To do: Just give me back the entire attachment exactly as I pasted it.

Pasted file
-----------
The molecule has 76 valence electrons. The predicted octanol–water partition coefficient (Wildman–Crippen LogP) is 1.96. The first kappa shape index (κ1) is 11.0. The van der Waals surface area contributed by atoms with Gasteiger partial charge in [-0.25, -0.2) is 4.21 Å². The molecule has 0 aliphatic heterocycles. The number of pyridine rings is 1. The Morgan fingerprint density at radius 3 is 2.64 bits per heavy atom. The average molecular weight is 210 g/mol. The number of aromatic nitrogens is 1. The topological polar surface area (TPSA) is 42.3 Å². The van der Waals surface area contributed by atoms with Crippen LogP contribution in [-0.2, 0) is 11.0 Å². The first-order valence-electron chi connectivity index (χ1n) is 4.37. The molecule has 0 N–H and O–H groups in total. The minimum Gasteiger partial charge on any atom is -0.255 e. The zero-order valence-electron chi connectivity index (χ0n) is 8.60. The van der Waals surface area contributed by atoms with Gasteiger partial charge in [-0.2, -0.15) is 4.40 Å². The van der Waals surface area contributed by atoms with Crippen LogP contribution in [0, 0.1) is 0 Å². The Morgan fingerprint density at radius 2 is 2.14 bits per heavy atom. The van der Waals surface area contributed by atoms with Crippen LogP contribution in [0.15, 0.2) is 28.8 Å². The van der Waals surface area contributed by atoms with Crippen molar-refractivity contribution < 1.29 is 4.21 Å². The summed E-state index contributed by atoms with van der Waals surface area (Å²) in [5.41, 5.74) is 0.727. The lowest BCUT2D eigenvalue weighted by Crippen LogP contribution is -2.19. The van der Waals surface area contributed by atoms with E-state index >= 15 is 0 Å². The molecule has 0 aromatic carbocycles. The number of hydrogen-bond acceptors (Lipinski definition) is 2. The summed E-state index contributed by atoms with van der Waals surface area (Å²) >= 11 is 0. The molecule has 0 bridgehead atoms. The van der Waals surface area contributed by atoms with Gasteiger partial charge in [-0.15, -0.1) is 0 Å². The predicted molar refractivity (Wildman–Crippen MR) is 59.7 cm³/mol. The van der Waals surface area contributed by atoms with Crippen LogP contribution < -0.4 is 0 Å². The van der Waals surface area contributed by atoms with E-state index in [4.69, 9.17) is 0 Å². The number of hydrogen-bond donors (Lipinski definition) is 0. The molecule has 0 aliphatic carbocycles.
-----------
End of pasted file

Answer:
The molecule has 76 valence electrons. The predicted octanol–water partition coefficient (Wildman–Crippen LogP) is 1.96. The first kappa shape index (κ1) is 11.0. The van der Waals surface area contributed by atoms with Gasteiger partial charge in [-0.25, -0.2) is 4.21 Å². The molecule has 0 aliphatic heterocycles. The number of pyridine rings is 1. The Morgan fingerprint density at radius 3 is 2.64 bits per heavy atom. The average molecular weight is 210 g/mol. The number of aromatic nitrogens is 1. The topological polar surface area (TPSA) is 42.3 Å². The van der Waals surface area contributed by atoms with Crippen LogP contribution in [-0.2, 0) is 11.0 Å². The first-order valence-electron chi connectivity index (χ1n) is 4.37. The molecule has 0 N–H and O–H groups in total. The minimum Gasteiger partial charge on any atom is -0.255 e. The zero-order valence-electron chi connectivity index (χ0n) is 8.60. The van der Waals surface area contributed by atoms with Gasteiger partial charge in [-0.2, -0.15) is 4.40 Å². The van der Waals surface area contributed by atoms with Crippen LogP contribution in [0, 0.1) is 0 Å². The Morgan fingerprint density at radius 2 is 2.14 bits per heavy atom. The van der Waals surface area contributed by atoms with Crippen LogP contribution in [0.15, 0.2) is 28.8 Å². The van der Waals surface area contributed by atoms with Crippen molar-refractivity contribution < 1.29 is 4.21 Å². The summed E-state index contributed by atoms with van der Waals surface area (Å²) in [5.41, 5.74) is 0.727. The lowest BCUT2D eigenvalue weighted by Crippen LogP contribution is -2.19. The van der Waals surface area contributed by atoms with E-state index >= 15 is 0 Å². The molecule has 0 aromatic carbocycles. The number of hydrogen-bond acceptors (Lipinski definition) is 2. The summed E-state index contributed by atoms with van der Waals surface area (Å²) >= 11 is 0. The molecule has 0 bridgehead atoms. The van der Waals surface area contributed by atoms with Gasteiger partial charge in [-0.15, -0.1) is 0 Å². The predicted molar refractivity (Wildman–Crippen MR) is 59.7 cm³/mol. The van der Waals surface area contributed by atoms with Crippen LogP contribution < -0.4 is 0 Å². The van der Waals surface area contributed by atoms with E-state index in [4.69, 9.17) is 0 Å². The number of hydrogen-bond donors (Lipinski definition) is 0. The molecule has 0 aliphatic carbocycles.